written by: Kelley V Phillips, Outreach Coordinator
Over the last few weeks, bluebird songs have pierced the cool morning air. Squirrels chatter across the canopy and industrious woodpeckers drum inharmoniously. With many schools, offices, and public spaces closed, these signs of spring remind us that the outdoors is a place to turn to for normalcy. Nature can remedy some of the effects of staying home, just think outside the house!
Exploration goes hand-in-hand with virtual education
Nature is a living laboratory. Many environmental organizations have resources for parents and teachers to supplement eLearning: ecological experiments, observation challenges, outdoor games, crafts, and more. Bringing junior naturalist practices home has never been easier with programs like Audubon Adventures, National Wildlife Federation’s Ranger Rick and NASA’s GLOBE project.
With time to venture outdoors, why wait until summer to complete the 11 qualifications to become an official “Hoosier Outdoor Child” with the Indiana Department of Natural Resources? Tasks include climbing a tree, camping under the stars, and playing in a stream or pond.
A benefit of extended time at home is being able to log observations regularly. When do birds visit the feeder? Does that change as the sun rises earlier? Are there different smells before and after it rains? Reddy Red-tail, spokesbird for Red-tail Land Conservancy, has a nature discovery journal to keep the mind curious.
Sometimes you just need good news
You’re in for a guaranteed laugh out loud moment with the Comedy Wildlife Photography Awards. They are a good reminder that even majestic animals like the lion can look ridiculous. When it comes to capturing an absurd expression, all creatures are fair game.
Hunkering down can feel like you’re cooped up
If you’re looking to stay in the city limits, Minnetrista’s grounds, Craddock Wetlands, the Cardinal Greenway and Red-tail’s Dutro-Ernst Woods are all great places to get a nature fix. Spaces of quiet solitude to see the unfolding of spring are nearby too. McVey Memorial Forest, Stout Memorial Woodland and White River Woods are within a 20 minute drive of Muncie. Red-tail’s public nature preserves and Indiana State Parks remain open.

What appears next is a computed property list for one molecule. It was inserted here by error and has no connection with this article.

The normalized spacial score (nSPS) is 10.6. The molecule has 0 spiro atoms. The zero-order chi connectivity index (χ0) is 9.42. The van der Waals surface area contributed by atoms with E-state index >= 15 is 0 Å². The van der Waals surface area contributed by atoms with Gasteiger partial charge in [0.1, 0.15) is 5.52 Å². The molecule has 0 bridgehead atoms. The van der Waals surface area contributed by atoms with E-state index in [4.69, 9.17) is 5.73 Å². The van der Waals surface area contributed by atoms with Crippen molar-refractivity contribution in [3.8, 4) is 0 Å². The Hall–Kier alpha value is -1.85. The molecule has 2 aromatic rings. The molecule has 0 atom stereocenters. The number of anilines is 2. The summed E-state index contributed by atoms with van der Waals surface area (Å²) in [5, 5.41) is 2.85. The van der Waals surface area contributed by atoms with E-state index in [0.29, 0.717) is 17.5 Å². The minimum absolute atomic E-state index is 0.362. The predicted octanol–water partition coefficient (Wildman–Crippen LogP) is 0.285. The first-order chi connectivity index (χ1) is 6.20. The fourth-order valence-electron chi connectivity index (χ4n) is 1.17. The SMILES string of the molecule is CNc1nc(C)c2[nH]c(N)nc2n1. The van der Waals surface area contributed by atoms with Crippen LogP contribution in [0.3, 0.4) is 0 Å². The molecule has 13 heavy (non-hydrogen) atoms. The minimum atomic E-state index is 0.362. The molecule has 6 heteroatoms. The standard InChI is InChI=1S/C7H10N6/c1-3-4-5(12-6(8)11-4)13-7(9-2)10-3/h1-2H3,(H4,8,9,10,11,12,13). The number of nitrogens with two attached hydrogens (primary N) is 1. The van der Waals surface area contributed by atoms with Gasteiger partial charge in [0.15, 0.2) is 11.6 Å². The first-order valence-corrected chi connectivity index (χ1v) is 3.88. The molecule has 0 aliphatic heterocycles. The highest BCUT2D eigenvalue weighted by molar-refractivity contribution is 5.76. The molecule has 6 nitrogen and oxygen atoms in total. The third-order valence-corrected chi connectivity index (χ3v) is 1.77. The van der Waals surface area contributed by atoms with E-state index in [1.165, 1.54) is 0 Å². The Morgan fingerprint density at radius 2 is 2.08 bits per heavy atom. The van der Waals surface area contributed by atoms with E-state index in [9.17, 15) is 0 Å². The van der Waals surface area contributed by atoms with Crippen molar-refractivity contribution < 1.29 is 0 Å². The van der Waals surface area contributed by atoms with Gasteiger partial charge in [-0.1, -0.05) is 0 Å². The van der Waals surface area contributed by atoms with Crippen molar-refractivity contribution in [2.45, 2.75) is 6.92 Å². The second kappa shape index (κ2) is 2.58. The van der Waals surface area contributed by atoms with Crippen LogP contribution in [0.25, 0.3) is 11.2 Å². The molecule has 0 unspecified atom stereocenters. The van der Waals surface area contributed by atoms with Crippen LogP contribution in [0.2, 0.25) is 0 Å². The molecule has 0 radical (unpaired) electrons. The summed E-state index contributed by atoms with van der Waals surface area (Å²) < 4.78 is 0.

Before you go, review the CDC’s guidelines for enjoying the outdoors. Stay 6ft apart from other trail-goers, announce yourself if you plan to pass someone, and be prepared for limited restroom facilities. Check each location’s website for updates and closures.
Puttering around can be productive
It can be frustrating when your everyday to-do list goes from a scroll to a sticky note. You can make a visible difference in your surroundings by heading to a natural area and picking up litter. For safety, wear gloves and use durable collection bags. Other ways to volunteer solo are pulling invasive species (please identify before you pull!) or walking trails and reporting any fallen branches.
Social distancing does not need to be isolating
There’s no better time to join iNaturalist. It’s a social network dedicated to biodiversity where anyone can share observations about their environment. The data collected can be added to national projects and used in global databases. Users interact by asking and answering ecological questions and helping with plant and animal identifications. It comes in an app too, you can record observations as you explore.
Screen-time is skyrocketing
Dig in to a nature-themed reading list. Whether you like memoirs, poetry, DIY or picture books, there is a book or podcast for you. The Muncie Public Library has e-books you can access through their website. We recommend “The Nature Fix” by Florence Williams, “Wild” by Cheryl Stayed, “Bringing Nature Home” by Doug Tallamy and “H is for Hawk” by Helen Macdonald.
But if you must stay indoors…
Get the scoop on wildlife around the world with trail cameras. Critter cams have live feeds of falcons, bears, coral reefs and more. To further explore, the National Park Service offers virtual tours of 5 different parks from Hawai’i Volcanoes to Yellowstone.
These are just a few ideas to help you Think Outside the House. A full list of nature learning resources, links to virtual experiences, trail guides for solo adventures, and more can be found at www.fortheland.org/think-outside-the-house. As the life cycle goes on, look to nature for finding balance and staying entertained.